Poncho Sanchez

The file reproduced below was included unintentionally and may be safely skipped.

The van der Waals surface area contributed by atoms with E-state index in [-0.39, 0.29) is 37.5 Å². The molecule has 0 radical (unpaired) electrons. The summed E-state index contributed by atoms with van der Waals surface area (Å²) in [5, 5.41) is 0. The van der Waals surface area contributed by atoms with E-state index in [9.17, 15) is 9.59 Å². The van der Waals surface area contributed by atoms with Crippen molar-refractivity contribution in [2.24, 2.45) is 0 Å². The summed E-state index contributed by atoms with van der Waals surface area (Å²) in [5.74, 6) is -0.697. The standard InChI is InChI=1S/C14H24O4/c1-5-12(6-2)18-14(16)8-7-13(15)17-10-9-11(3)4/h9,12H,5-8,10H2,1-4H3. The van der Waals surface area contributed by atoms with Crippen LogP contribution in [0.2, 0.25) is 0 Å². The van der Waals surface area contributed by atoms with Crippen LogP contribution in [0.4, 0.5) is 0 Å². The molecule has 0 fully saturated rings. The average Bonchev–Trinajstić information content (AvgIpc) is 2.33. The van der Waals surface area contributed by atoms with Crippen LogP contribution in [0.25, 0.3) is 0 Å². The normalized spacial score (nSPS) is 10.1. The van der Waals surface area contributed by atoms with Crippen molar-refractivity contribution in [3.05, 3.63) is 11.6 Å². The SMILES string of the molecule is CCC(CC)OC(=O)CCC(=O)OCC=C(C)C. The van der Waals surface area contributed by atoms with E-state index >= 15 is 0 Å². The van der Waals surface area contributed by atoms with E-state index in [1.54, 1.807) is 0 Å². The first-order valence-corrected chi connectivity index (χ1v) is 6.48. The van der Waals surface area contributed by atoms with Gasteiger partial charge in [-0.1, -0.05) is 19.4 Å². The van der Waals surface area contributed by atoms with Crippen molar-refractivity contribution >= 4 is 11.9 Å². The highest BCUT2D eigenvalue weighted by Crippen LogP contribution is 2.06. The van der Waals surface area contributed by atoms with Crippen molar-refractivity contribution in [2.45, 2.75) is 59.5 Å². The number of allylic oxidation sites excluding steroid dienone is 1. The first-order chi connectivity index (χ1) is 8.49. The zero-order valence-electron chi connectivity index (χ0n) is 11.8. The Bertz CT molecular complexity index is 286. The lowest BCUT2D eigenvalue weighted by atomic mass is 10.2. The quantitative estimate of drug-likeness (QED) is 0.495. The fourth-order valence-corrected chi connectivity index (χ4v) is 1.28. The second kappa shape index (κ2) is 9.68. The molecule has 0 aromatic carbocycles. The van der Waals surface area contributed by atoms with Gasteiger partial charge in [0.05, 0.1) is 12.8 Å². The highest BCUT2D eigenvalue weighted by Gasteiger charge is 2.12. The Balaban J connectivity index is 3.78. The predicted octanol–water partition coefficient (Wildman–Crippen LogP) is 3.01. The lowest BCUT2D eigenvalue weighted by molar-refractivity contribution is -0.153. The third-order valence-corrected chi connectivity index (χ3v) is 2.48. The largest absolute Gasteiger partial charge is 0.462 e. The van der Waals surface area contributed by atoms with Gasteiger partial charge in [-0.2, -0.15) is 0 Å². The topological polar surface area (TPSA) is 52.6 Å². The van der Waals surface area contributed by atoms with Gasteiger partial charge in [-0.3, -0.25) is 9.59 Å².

Conguero Poncho Sanchez, a conguero, has been a leader and sideman for more than 30 years. He is a fiery mix of straightahead jazz and gritty soul music as well as infectious melodies and rhythms derived from various Latin American and South American cultures. Although his influences are many, two of the most important figures in his music are Chano Pozo (conga drummer and composer) and Dizzy Gillespie (trumpeter). Sanchez pays tributes to these titans in his new album Chano y Dizzy! which is his 25th recording as a Concord Picante bandleader. It will be released September 27, 2011. Sanchez and Francisco Torres (long-time band members, trombone/vocals), collaborate for the first time to create the new album. Multi-GRAMMY-winning trumpeter Terence Blanchard will join Sanchez for the 11-song set. Sanchez enlisted Blanchard, a fellow label mate and New Orleans native, to help him with this project. Blanchard grew up in the Cuban and Latin music scene and is a long-time fan of the music’s multicultural underpinnings. Blanchard is a jazz musician and film score master who has been hailed as one of the most influential and innovative of his generation. Blanchard is a film composer with more than 50 credits. He is currently working on the score of George Lucas’s upcoming movie, Red Tails. The Golden Globe nominee and four time Grammy winner’s music was featured on Broadway recently in Chris Rock’s Tony-nominated play “The Mother ****** with Hat.” Blanchard is currently working on the music for A Streetcar Named Desire’s Broadway remake. He has also been commissioned to write the Opera St. Louis’s music for a project which will debut in 2012. Concord Jazz released his latest CD Choices in 2009 to wide critical acclaim. Sanchez says that Sanchez and Pozo were the pioneers in Latin jazz. “Chano Piozo was a genius. He is considered the father of conga drummers, and I admire him greatly. Dizzy Gillespie, of course was an icon in American jazz. On several occasions, I had the privilege of working alongside him. These men were the first to introduce Latin music to American Jazz – and it has led to some of the most memorable music in American jazz over the past 50 to 60 years. It was high time I paid tribute to their achievements. The album features songs written by and performed by these legends. However, there are also compositions by other writers that reflect the traditional Latin jazz flavor. Sanchez’s band tours with him, and assists with songwriting and arrangement. Blanchard says that the studio ranks consist of pianist David Torres and Rob Hardt as well as trumpeter Ron Blake, Ron Blake, Ron Blake, trombonist/vocalist Francisco Torres and Tony Banda. They also include George Ortiz, percussionist Joey De Leon Jr., and George Ortiz, timbalist George Ortiz. They pay great attention to the rhythms they play and understand the historical importance of keeping this heritage alive. Sanchez was born in Laredo Texas in 1951 to a large Mexican American family. He grew up in L.A. suburbs, listening to unusual sounds such as straightahead jazz, Latin Jazz, and American Soul. His musical awareness was solidified in his teens by Miles Davis and Cal Tjader, Mongo Sanmaria, Wilson Pickett, James Brown, and Wilson Pickett. He learned to play the guitar, flute, drums, and timbales along the way. But he eventually settled on the congas. After working his way through the local clubs for many years, he was offered a permanent position in Cal Tjader’s band at 24. Sanchez says that he learned a lot from Cal, but it wasn’t like he taught me lessons like an educator. It was mostly just being around such an amazing guy. It was his manner of conducting himself, how he spoke to people, and the way that he presented himself onstage. He was elegant and very professional, and when he performed, he played brilliantly. He had a touch on the vibes that was unlike any other. He was, and will always be, the greatest vibe player in the world, according to me. Sanchez remained with Tjader through the death of the bandleader in 1982. He signed with Concord in 1982 for Sonando. This album marked the beginning of an extended musical partnership that has seen more than twenty-five years of success and produced more than two dozen recordings. Chano y Dizzy! This is the latest installment of that ongoing partnership. Sanchez, Blanchard, and company started the evening with a lively medley from Pozo songs: “Tin Tin Deo,” Manteca” or “Guachi Guaro”. Blanchard’s trumpet playing is accompanied by Sanchez’s vocals and percussion, and the rest of the band provides a strong and vibrant rhythmic foundation. Blanchard can move in different rhythmic contexts within the song’s second track, which is a slow rendition of Dizzy’s “Con Alma.” Further on, Ernesto Lecuona’s Cuban song “Siboney” makes it to the final cut. Ron Bake called me and said that he liked the tune “Poncho”, but Chano and Dizzy didn’t actually write it. It’s okay. It works. It will be fine. It’ll be fine. I have always loved the song, so it was a joy to finally record it. It’s a fitting tribute to the artists and period it was written. Gillespie’s lighthearted “Groovin High” was originally intended to be a swing song, but Sanchez and his team rearranged it to suit a more mambo feel. Blake wrote the funky “Harris’s Walk”, another Blake song. “But I loved it so much at rehearsal that we gotta put this record on the record,” Sanchez says. Francisco Torres wrote “Jack’s Dilemma” and it was a spontaneously arranged rhythm section that consisted of Sanchez on conga, Joey De Leon on trapdrums, and Sanchez on guitar. Sanchez says that there are no bongos or timbales. “The engineers in studio kind of put together a drum set. Joey tuned them exactly the way he wanted and ten minutes later, we were recording. It sounded amazing in the end. The album closes with “Arinanara,” a highly rhythmic and staccato Pozo song. The song was recorded by many artists over the years and is “straight-up salsa music.” It is a close match for a recording that honors some of 20th-century’s most innovative music. from www.ponchosanchez.com